Introduction to Business and Management

Home Admissions Course Guide Introduction to Business and Management

This Course Guide has been taken from the most recent presentation of the course. It would be useful for reference purposes but please note that there may be updates for the following presentation.


Introduction to Business and Management

Welcome to COMR B204 Introduction to Business and Management! This is a 20-credit, two- term, foundation-level course for undergraduate students offered by the Lee Shau Kee School of Business and Administration.

This course does not require previous knowledge of business and management. It offers you a basic understanding of internal aspects of business, such as people at work, financial information and marketing, as well as organisational culture and structure. It gives you an overview of the external (economic and political) and global context of businesses.

COMR B204 is delivered using a set of seven study units, course readings (adopted from the UKOU course B100), online multimedia components and live online learning sessions.


Course aims

The overall aims of COMR B204 Introduction to Business and Management are to:

  • Equip you with the knowledge, understanding and skills related to the internal functions and external environment of a business.
  • Provide you with a comprehensive introduction to various topics related to business and management, including human resource management, finance, marketing, economics and business ethics.


Course learning outcomes

Upon the completion of COMR B204 Introduction to Business and Management, you should be able to:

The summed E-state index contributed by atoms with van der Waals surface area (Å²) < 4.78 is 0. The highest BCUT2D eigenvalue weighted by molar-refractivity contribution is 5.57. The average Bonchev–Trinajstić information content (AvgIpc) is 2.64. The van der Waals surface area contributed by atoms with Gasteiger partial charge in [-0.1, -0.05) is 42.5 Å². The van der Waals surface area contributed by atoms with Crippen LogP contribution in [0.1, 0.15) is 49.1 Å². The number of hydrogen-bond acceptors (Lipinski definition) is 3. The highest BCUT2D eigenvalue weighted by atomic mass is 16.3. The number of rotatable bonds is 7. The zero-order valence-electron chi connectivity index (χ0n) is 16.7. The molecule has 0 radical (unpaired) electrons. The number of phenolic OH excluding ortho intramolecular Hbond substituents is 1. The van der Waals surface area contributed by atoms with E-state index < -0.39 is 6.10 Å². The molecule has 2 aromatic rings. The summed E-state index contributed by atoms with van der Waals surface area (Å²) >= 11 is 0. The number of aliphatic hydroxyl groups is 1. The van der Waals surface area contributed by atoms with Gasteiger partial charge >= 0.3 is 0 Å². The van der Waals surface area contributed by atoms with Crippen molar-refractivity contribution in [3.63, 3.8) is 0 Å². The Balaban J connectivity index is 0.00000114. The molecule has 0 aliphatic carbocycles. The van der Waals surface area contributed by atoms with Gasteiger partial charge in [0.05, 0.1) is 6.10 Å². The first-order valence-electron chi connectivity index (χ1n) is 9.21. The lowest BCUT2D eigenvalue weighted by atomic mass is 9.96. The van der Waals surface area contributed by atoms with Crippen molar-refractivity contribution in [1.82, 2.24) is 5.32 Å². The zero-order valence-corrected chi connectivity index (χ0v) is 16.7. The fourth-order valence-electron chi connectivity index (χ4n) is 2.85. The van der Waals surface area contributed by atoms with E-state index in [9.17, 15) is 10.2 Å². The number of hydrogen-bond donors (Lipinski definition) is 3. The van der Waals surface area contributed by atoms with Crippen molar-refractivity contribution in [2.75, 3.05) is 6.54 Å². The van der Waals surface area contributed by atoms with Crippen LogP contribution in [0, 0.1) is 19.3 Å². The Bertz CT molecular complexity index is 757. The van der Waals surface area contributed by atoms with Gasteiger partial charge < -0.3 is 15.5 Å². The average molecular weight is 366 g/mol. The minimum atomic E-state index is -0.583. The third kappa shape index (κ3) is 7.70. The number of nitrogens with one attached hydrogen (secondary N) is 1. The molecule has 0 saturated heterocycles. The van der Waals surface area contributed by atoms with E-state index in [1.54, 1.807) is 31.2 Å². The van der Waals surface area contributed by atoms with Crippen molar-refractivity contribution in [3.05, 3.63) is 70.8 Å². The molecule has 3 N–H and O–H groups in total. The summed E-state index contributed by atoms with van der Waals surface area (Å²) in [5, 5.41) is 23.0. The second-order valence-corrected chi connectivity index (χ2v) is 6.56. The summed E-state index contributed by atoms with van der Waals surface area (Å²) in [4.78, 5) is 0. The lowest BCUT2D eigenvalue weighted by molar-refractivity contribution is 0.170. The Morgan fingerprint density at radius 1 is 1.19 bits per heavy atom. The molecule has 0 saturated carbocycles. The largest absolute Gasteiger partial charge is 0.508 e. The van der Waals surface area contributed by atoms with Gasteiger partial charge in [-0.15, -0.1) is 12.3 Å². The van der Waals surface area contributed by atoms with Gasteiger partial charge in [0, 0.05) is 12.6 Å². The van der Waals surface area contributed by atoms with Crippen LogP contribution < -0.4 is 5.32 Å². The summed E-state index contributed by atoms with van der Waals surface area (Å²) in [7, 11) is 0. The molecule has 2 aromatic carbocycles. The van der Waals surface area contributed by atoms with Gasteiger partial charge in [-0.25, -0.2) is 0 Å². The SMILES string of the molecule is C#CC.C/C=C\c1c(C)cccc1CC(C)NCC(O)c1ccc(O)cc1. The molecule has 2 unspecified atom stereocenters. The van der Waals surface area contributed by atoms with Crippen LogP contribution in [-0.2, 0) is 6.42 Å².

• Examine the nature of business, major business functions, the external business environment, and the main social and economic issues faced by enterprises.
  • Outline organizational structure, culture and values, and discuss how to manage people at work.
  • Evaluate the importance of accounting and financial information for business managers.
  • Solve marketing problems and analyse the sustainability issues in marketing.
  • Evaluate the nature and drivers of globalization, and business situations under ethical considerations.

The course is based around a set of seven study units, course readings and online components, supported by live online learning sessions.


The study units

The study units set out your study pathway through the course readings and other course learning resources. They provide you with learning material, such as case studies, articles and activities that are designed to facilitate your understanding about each topic. As you work through the study units, you will also come across various study tips, which aim at improving your study skills. You'll therefore need to keep referring to the units as you work through the course. There are seven units, as follows:


Unit 1 The nature of business, the external environment of businesses, and stakeholders

This unit introduces the nature of business and other types of organisations, including some of the key aspects of organisations and their environments, as well as some core ideas about management.


Unit 2 Human resource management

This unit introduces the key concepts of work, reasons why people work, and managing people at work.


Unit 3 Accounting and finance

This unit introduces the importance of financial information for business managers, including the need for raising finance and managing financial resources accurately and prudently.


Unit 4 Marketing